The formation of a hurricane depends on at least three conditions: a pre-existing disturbance with thunderstorms, warm ocean temperatures up to 80¼F and to a depth of about 150 feet, as well as light upper level winds that change very little in direction and speed throughout the depth of the atmosphere.
Hurricanes are low pressure weather systems generally forming in tropical latitudes and strengthening into tropical cyclones with wind speeds of 74 miles per hour and higher. Even with today’s sophisticated computer-forecasting models, a hurricane’s path, strength and potential for damage cannot be exactly predicted. This is why preparing your family and possessions for the worst possible situation is a smart move.
As hurricanes approach land, a hurricane watch or warning is issued for coastal and inland residents in the storm’s path. A HURRICANE WATCH indicates hurricane conditions are possible within 24-36 hours. A HURRICANE WARNING indicates hurricane conditions are expected within 24 hours.
The strength of hurricanes, based on wind speed, is indicated by category number. The higher the number, the more dangerous the storm:
The Saffir-Simpson Hurricane Wind Scale
The Saffir-Simpson Hurricane Wind Scale is used to give an estimate of the potential property damage and flooding expected along the coast from a hurricane landfall. This hurricane season marks the first time this new version of the hurricane intensity rating scale will be utilized. This new scale keeps the same wind speed ranges as the original Saffir-Simpson Scale for each of the five hurricane categories, but no longer ties specific storm surge and flooding effects to each category. The Saffir-Simpson Hurricane Wind Scale is a 1 to 5 categorization based on the hurricane’s intensity at the indicated time. The scale provides examples of the type of damage and impacts in the United States associated with winds of the indicated intensity.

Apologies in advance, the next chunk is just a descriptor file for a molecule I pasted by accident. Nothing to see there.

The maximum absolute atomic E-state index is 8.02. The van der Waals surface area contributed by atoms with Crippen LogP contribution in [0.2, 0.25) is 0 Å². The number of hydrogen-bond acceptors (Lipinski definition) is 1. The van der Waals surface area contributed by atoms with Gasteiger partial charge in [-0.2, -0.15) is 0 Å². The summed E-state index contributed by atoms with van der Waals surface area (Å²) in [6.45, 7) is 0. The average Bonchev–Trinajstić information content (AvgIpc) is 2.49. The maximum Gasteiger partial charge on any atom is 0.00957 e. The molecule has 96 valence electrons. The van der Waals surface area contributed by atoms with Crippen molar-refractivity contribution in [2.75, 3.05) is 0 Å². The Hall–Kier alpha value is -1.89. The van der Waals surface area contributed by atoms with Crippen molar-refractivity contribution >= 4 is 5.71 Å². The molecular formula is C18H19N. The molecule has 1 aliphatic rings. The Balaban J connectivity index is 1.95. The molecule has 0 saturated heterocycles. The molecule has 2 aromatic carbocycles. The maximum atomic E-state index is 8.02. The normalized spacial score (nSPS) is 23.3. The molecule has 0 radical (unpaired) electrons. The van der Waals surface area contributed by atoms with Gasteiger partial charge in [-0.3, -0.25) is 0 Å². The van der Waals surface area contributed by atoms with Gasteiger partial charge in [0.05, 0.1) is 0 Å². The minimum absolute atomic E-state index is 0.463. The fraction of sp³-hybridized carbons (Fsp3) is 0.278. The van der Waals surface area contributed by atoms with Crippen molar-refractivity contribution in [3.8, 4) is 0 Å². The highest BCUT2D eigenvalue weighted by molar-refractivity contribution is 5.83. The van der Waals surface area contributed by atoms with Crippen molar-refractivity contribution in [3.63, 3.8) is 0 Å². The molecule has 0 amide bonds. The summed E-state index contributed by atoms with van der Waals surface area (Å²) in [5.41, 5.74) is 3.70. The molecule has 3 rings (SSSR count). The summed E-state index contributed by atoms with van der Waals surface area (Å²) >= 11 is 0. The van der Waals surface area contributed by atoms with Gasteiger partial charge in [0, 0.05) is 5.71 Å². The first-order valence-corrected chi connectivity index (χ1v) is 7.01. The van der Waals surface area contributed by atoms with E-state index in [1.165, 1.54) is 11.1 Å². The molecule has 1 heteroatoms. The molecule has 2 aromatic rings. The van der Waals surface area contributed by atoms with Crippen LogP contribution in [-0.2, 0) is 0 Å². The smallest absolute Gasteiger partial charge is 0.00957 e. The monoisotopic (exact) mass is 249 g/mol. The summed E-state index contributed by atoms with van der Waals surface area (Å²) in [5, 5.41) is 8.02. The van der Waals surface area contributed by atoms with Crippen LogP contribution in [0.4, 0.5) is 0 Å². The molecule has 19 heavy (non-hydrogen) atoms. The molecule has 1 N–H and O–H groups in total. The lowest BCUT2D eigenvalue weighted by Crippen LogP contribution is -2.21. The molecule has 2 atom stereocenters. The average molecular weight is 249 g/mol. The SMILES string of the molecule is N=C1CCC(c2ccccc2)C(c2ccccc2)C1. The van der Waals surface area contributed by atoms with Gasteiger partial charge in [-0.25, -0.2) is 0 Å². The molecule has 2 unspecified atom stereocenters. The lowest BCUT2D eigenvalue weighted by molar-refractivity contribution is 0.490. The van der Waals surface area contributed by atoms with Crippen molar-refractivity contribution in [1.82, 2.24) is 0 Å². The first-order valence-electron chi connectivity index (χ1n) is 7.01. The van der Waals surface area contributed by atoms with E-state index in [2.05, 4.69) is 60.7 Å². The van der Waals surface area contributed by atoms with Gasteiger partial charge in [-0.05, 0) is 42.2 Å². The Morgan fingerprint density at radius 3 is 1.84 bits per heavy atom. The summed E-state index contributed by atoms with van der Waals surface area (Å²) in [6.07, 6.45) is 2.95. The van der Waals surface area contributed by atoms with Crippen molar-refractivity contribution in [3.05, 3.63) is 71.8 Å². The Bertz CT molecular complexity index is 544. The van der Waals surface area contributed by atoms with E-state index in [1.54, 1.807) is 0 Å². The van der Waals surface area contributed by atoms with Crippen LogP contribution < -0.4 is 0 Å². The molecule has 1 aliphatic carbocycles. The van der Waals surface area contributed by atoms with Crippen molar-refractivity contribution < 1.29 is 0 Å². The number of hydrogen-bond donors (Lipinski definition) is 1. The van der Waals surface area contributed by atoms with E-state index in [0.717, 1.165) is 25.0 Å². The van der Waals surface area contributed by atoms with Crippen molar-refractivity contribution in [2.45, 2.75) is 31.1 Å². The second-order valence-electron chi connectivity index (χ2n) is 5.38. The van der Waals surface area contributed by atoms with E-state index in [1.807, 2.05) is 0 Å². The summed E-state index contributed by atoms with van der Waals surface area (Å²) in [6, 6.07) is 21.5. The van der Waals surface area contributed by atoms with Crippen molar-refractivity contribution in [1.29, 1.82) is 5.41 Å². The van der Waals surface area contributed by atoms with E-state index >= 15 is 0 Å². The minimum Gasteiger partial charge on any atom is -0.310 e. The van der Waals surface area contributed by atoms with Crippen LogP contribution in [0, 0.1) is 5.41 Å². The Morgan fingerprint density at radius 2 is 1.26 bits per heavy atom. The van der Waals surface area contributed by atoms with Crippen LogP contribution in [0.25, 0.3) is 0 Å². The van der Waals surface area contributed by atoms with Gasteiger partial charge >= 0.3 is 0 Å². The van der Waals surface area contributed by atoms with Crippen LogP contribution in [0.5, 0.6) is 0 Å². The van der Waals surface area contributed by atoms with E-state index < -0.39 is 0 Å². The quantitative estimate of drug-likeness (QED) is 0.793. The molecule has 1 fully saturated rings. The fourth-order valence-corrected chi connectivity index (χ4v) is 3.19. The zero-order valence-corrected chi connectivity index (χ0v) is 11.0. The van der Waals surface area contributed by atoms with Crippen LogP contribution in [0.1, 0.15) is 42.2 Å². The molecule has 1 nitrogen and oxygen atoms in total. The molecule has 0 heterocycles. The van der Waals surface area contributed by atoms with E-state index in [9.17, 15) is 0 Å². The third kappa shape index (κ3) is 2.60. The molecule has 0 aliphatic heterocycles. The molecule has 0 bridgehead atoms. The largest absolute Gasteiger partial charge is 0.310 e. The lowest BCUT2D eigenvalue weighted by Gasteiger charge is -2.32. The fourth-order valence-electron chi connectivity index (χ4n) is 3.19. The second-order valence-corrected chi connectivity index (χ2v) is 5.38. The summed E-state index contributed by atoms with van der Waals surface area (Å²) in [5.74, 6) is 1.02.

|Cat.||Wind Speed||Damage||Category at U.S. Landfall|
|1||74-95 mph||Very dangerous winds will produce some damage: Well-constructed frame homes could have damage to roof, shingles, vinyl siding and gutters. Large branches of trees will snap and shallowly rooted trees may be toppled. Extensive damage to power lines and poles likely will result in power outages that could last a few to several days.||Irene (1999)
|2||96-110 mph||Extremely dangerous winds will cause extensive damage: Well-constructed frame homes could sustain major roof and siding damage. Many shallowly rooted trees will be snapped or uprooted and block numerous roads. Near-total power loss is expected with outages that could last from several days to weeks.||Bonnie (1998)
|3 (major)||111-129 mph||Devastating damage will occur: Well-built framed homes may incur major damage or removal of roof decking and gable ends. Many trees will be snapped or uprooted, blocking numerous roads. Electricity and water will be unavailable for several days to weeks after the storm passes.||Ivan (2004)
|4 (major)||130-156 mph||Catastrophic damage will occur: Well-built framed homes can sustain severe damage with loss of most of the roof structure and/or some exterior walls. Most trees will be snapped or uprooted and power poles downed. Fallen trees and power poles will isolate residential areas. Power outages will last weeks to possibly months. Most of the area will be uninhabitable for weeks or months.||Hugo (1989)
|5 (major)||>156 mph||Catastrophic damage will occur: A high percentage of framed homes will be destroyed, with total roof failure and wall collapse. Fallen trees and power poles will isolate residential areas. Power outages will last for weeks to possibly months. Most of the area will be uninhabitable for weeks or months.||Labor Day (1935)
Tropical Storm: 39-73 mph
2012 Revision to the Saffir-Simpson Hurricane Wind Scale